Shift Work Unwinds Body Clocks: Health Risks

News ID: 1091899 Service: Science
shift worker

TEHRAN (Tasnim) - Statistics show that some 15 million Americans don't work the typical nine-to-five. These shift workers are more prone to numerous health hazards, from heart attacks to obesity, and now, new research shows shift work may also have serious implications for the brain.

"The body is synchronized to night and day by circadian rhythms --24-hour cycles controlled by internal biological clocks that tell our bodies when to sleep, when to eat and when to perform numerous physiological processes," said David Earnest, Ph.D., professor in the Department of Neuroscience and Experimental Therapeutics at the Texas A&M Health Science Center College of Medicine.

"A person on a shift work schedule, especially on rotating shifts, challenges, or confuses, their internal body clocks by having irregular sleep-wake patterns or meal times," he explained.

According to Earnest, it's not the longer hours --or the weird hours-- necessarily that is the problem. Instead, it is the change in the timing of waking, sleeping and eating every few days that "unwinds" our body clocks and makes it difficult for them to maintain their natural, 24-hour cycle. When body clocks are disrupted, as they are when people go to bed and get up at radically different times every few days, there can be a major impact on health.

Earnest and his colleagues have found that shift work can lead to more severe ischemic strokes, the leading cause of disability in the US, which occur when blood flow is cut off to part of the brain.

Using an animal model, Earnest and his team, including colleague Farida Sohrabji, Ph.D., also a professor in the Department of Neuroscience and Experimental Therapeutics and director of the Women's Health in Neuroscience Program, found that subjects on shift work schedules had more severe stroke outcomes, in terms of both brain damage and loss of sensation and limb movement than controls on regular 24-hour cycles of day and night.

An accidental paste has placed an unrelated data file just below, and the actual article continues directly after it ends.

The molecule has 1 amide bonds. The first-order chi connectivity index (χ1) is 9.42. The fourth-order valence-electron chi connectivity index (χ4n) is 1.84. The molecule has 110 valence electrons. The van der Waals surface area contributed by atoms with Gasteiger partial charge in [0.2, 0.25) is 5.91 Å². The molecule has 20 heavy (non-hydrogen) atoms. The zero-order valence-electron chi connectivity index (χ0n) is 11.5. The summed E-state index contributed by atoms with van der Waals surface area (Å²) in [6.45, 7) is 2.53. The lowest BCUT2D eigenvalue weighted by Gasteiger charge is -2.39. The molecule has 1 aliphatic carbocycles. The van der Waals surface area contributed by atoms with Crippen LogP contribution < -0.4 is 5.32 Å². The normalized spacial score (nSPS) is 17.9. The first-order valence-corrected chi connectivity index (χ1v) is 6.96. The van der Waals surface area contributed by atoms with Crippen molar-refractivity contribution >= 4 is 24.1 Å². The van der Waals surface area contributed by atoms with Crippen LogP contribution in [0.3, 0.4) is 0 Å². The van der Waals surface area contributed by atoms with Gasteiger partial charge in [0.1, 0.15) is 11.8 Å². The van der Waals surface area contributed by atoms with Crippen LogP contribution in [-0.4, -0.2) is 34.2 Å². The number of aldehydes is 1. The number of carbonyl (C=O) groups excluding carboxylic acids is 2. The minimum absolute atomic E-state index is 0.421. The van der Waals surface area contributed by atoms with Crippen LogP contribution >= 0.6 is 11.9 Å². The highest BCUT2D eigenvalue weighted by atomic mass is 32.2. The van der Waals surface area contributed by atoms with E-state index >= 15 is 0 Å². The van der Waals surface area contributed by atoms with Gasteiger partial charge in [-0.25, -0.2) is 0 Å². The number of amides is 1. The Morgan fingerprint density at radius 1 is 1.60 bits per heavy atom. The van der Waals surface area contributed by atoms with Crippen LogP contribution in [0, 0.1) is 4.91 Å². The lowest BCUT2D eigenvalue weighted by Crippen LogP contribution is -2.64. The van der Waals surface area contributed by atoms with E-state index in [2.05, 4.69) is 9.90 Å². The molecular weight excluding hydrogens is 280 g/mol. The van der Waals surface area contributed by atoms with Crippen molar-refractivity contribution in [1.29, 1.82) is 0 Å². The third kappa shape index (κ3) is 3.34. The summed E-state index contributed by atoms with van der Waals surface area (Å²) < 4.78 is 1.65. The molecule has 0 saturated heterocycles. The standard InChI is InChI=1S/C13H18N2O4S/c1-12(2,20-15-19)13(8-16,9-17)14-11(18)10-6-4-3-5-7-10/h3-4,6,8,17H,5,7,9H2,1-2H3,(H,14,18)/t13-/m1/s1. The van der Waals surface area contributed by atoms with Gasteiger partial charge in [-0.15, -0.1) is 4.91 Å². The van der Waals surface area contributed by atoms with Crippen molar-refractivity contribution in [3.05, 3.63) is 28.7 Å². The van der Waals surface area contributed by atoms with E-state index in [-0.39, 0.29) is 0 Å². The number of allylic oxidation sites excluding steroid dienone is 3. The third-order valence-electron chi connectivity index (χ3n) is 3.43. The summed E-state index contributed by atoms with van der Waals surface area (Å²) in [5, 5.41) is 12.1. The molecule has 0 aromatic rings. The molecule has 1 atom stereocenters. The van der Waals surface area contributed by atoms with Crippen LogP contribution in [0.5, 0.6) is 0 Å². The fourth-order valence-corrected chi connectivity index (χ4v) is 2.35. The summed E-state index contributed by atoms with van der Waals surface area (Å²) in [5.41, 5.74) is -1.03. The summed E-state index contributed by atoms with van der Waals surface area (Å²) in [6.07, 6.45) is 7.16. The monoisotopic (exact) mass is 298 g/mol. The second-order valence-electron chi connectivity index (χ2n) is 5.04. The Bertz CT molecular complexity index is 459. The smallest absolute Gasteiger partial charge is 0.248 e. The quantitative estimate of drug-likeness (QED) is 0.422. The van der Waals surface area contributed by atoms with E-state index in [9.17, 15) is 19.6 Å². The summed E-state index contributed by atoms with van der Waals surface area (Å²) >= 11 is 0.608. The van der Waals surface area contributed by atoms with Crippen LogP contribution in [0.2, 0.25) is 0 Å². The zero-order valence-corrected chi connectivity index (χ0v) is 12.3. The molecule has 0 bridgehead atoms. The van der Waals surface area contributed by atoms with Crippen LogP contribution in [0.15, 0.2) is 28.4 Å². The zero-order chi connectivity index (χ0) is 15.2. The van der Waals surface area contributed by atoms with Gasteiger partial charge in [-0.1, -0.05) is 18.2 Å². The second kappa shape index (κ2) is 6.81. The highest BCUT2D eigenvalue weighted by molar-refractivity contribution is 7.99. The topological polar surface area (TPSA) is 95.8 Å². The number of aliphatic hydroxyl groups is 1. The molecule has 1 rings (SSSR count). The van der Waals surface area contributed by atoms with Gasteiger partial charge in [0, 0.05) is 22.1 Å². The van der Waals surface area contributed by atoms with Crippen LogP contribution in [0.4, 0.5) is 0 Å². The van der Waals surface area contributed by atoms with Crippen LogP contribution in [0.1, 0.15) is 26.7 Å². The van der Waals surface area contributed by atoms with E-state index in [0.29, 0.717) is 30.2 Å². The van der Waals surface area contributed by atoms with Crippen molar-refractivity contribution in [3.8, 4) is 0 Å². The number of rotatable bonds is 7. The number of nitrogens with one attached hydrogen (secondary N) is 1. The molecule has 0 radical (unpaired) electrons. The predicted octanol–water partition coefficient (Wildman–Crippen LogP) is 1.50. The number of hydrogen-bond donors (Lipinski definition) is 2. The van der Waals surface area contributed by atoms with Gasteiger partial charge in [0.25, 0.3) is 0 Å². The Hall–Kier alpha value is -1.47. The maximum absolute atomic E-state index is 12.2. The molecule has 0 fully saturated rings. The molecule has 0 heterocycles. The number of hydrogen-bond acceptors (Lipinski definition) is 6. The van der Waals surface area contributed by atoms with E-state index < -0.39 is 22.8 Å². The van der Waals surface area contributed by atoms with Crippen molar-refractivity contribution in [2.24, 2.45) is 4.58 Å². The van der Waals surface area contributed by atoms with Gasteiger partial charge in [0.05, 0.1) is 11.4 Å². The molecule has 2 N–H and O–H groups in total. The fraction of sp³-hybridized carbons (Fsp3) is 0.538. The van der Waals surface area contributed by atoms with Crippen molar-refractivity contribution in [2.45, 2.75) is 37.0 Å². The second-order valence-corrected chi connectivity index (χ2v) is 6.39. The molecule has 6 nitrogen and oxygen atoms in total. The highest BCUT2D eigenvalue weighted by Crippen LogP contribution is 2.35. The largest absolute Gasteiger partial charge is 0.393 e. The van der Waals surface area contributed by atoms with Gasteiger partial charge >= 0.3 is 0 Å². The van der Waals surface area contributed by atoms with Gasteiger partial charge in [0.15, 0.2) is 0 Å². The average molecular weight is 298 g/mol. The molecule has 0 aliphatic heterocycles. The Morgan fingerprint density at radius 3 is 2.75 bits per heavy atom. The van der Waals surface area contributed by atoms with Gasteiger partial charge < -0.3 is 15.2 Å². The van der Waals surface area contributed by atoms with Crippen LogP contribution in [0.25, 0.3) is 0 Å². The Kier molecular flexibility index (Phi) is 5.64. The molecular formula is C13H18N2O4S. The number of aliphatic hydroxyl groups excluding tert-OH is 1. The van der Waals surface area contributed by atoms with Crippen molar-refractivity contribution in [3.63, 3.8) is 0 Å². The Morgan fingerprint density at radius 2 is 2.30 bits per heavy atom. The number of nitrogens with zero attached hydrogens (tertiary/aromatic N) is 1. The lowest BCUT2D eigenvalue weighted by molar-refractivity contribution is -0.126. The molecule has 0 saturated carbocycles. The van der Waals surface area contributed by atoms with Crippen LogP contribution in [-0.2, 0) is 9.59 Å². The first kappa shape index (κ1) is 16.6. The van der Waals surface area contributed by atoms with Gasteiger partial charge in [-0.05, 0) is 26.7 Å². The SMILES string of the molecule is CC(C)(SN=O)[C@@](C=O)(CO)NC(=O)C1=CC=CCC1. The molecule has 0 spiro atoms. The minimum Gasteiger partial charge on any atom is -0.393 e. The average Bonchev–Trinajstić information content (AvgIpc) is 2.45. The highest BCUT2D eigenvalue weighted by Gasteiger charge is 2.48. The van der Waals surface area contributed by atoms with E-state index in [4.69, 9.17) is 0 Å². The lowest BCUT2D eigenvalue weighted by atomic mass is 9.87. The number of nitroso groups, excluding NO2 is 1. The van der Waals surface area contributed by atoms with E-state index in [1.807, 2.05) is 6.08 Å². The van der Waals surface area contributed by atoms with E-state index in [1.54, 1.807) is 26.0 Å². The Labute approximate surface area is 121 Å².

Of interest, their study --supported by the American Heart Association-- found that males and females show major differences in the degree to which the stroke was exacerbated by circadian rhythm disruption; in males, the gravity of stroke outcomes in response to shift work schedules was much worse than in females.

An immediate impact of these studies on human health is that individuals in shift work-type professions should be monitored more closely and more frequently for cardio- and cerebrovascular disease and risk factors such as hypertension and obesity.

In the meantime, Earnest suggests that those with irregular sleeping patterns should at least try to maintain regular mealtimes, in addition to avoiding the usual cardiovascular risk factors like a high-fat diet, inactivity and tobacco use.

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